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Dr. Sophie Chargé

Dr. Sophie Chargé is the associate director of knowledge mobilization with Canadian Blood Services’ Centre for Innovation. Sophie trained as a medical lab technologist in France, went on to pursue a PhD in developmental biology from the University of London and post-doctoral training in cellular and molecular biology at the Ottawa Hospital Research Institute. Her research training took her from studying type 2 diabetes to skeletal muscle development and regeneration. Sophie left the “bench” to pursue her interests in developing programs that facilitate knowledge mobilization and dissemination to further the impact of research and promote evidence-based decision-making.

Unveiling the 2018 BloodTechNet awardees


Wednesday, August 08, 2018
BloodTechNet is a competitive funding program that supports projects aimed at delivering innovative educational resources for healthcare professionals in the transfusion, cellular therapy, and transplantation communities. Again this year, we were impressed by the quality of the applications received for the BloodTechNet competition and we look forward to seeing the educational resources that the four new projects will produce in about a year. To share our excitement, here’s a taste of what’s to come! Enhancing knowledge about blood groups and antibodies to prevent transfusion reactions The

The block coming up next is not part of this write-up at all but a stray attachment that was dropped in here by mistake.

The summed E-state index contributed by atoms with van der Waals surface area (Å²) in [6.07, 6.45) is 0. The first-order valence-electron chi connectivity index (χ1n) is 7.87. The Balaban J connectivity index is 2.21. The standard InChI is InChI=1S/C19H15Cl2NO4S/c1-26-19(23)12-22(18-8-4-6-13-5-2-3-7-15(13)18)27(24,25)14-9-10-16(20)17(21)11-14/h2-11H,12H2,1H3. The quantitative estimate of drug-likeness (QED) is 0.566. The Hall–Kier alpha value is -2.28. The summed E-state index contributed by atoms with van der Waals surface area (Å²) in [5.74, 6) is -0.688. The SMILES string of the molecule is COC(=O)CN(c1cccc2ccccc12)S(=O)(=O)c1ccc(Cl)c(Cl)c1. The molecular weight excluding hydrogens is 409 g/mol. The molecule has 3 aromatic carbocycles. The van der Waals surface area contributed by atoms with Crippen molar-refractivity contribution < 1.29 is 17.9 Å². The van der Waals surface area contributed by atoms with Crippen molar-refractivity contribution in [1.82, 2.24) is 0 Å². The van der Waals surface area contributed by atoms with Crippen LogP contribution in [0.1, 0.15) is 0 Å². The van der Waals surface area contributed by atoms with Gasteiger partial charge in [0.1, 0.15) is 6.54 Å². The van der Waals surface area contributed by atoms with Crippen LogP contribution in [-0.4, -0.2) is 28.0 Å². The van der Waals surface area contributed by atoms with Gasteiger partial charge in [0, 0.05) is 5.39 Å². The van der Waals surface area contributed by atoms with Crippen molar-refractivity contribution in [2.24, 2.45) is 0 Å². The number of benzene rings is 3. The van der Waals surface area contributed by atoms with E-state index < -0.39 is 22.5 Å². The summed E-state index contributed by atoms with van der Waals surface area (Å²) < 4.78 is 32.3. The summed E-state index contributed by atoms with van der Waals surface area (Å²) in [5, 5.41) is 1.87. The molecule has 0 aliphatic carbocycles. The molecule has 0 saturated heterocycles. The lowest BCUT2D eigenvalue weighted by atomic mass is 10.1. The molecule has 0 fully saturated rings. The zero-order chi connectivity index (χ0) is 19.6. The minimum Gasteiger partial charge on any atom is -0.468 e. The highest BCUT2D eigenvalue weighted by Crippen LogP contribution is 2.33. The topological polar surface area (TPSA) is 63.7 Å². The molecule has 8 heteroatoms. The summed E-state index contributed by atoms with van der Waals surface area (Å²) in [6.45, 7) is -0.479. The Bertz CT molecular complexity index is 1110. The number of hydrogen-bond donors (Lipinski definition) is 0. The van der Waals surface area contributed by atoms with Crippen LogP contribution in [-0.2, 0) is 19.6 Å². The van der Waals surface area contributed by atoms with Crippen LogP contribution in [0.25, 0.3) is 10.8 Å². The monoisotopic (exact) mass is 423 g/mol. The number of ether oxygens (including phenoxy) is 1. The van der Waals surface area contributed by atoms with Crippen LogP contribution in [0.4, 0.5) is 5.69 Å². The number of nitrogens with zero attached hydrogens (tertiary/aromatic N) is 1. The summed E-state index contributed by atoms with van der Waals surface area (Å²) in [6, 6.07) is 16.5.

The things we do for safety – Battling bacteria (part II)


Thursday, June 08, 2017
Previous posts in our "The things we do for safety" series Battling bacteria - part I Leukoreduction In a previous post, we wrote about the donor screening criteria, the arm scrub and the diversion pouch. These are important steps in our blood collection process to limit the introduction of bacteria present on the skin or in the blood of donors into blood products. In this post, we explore other lines of defence in our battle against bacteria. The entire blood product manufacturing process is conducted in a “closed-system”. Through a clever set-up of tubings and bags, the collected blood is

The things we do for safety: Battling bacteria (part 1)


Wednesday, February 08, 2017
A previous post in our "The things we do for safety" series explores leukoreduction - or how white blood cells or leukocytes get filtered out of blood products to reduce the risk of transfusion-related reactions. Battling bacteria (part 1) Bacteria can be found pretty much everywhere and while some contribute to our wellness others can cause serious harm, especially if transfused to a patient whose health is already compromised. Over the years, blood operators have implemented a variety of measures to limit the bacterial contamination of blood components. In this series on “Battling bacteria”

The things we do for safety: Leukoreduction


Wednesday, November 02, 2016
Canadian Blood Services implemented leukoreduction for the production of its red blood cells and platelet components in the late 1990s.